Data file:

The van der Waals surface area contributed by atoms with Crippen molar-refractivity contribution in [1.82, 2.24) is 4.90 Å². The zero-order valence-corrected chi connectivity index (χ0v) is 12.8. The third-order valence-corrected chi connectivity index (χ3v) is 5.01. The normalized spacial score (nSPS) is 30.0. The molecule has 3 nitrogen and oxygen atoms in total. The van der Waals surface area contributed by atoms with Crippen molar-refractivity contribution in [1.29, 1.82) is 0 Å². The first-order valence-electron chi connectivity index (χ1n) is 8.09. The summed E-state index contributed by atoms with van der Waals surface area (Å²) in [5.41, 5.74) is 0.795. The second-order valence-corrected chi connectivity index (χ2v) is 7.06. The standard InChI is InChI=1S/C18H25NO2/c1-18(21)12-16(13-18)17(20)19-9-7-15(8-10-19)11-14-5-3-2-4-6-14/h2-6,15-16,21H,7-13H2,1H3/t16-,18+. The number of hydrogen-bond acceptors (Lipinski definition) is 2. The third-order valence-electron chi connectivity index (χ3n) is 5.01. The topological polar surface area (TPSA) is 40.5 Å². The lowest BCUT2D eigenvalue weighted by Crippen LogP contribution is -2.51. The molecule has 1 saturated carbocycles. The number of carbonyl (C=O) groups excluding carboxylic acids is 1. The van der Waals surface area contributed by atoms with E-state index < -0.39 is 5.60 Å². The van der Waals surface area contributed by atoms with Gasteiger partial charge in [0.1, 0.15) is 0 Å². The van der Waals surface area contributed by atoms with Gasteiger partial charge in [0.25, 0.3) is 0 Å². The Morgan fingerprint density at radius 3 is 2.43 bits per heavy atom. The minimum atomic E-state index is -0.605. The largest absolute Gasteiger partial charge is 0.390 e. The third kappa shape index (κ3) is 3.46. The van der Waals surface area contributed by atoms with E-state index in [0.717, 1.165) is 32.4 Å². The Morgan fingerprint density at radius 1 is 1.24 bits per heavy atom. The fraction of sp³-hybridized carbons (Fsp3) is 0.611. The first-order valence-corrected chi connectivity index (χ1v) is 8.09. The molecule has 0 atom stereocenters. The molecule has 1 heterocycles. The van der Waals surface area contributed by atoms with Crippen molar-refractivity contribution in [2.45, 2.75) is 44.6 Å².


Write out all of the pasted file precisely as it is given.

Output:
The van der Waals surface area contributed by atoms with Crippen molar-refractivity contribution in [1.82, 2.24) is 4.90 Å². The zero-order valence-corrected chi connectivity index (χ0v) is 12.8. The third-order valence-corrected chi connectivity index (χ3v) is 5.01. The normalized spacial score (nSPS) is 30.0. The molecule has 3 nitrogen and oxygen atoms in total. The van der Waals surface area contributed by atoms with Crippen molar-refractivity contribution in [1.29, 1.82) is 0 Å². The first-order valence-electron chi connectivity index (χ1n) is 8.09. The summed E-state index contributed by atoms with van der Waals surface area (Å²) in [5.41, 5.74) is 0.795. The second-order valence-corrected chi connectivity index (χ2v) is 7.06. The standard InChI is InChI=1S/C18H25NO2/c1-18(21)12-16(13-18)17(20)19-9-7-15(8-10-19)11-14-5-3-2-4-6-14/h2-6,15-16,21H,7-13H2,1H3/t16-,18+. The number of hydrogen-bond acceptors (Lipinski definition) is 2. The third-order valence-electron chi connectivity index (χ3n) is 5.01. The topological polar surface area (TPSA) is 40.5 Å². The lowest BCUT2D eigenvalue weighted by Crippen LogP contribution is -2.51. The molecule has 1 saturated carbocycles. The number of carbonyl (C=O) groups excluding carboxylic acids is 1. The van der Waals surface area contributed by atoms with E-state index < -0.39 is 5.60 Å². The van der Waals surface area contributed by atoms with Gasteiger partial charge in [0.1, 0.15) is 0 Å². The van der Waals surface area contributed by atoms with Gasteiger partial charge in [0.25, 0.3) is 0 Å². The Morgan fingerprint density at radius 3 is 2.43 bits per heavy atom. The minimum atomic E-state index is -0.605. The largest absolute Gasteiger partial charge is 0.390 e. The third kappa shape index (κ3) is 3.46. The van der Waals surface area contributed by atoms with E-state index in [0.717, 1.165) is 32.4 Å². The Morgan fingerprint density at radius 1 is 1.24 bits per heavy atom. The fraction of sp³-hybridized carbons (Fsp3) is 0.611. The first-order valence-corrected chi connectivity index (χ1v) is 8.09. The molecule has 0 atom stereocenters. The molecule has 1 heterocycles. The van der Waals surface area contributed by atoms with Crippen molar-refractivity contribution in [2.45, 2.75) is 44.6 Å².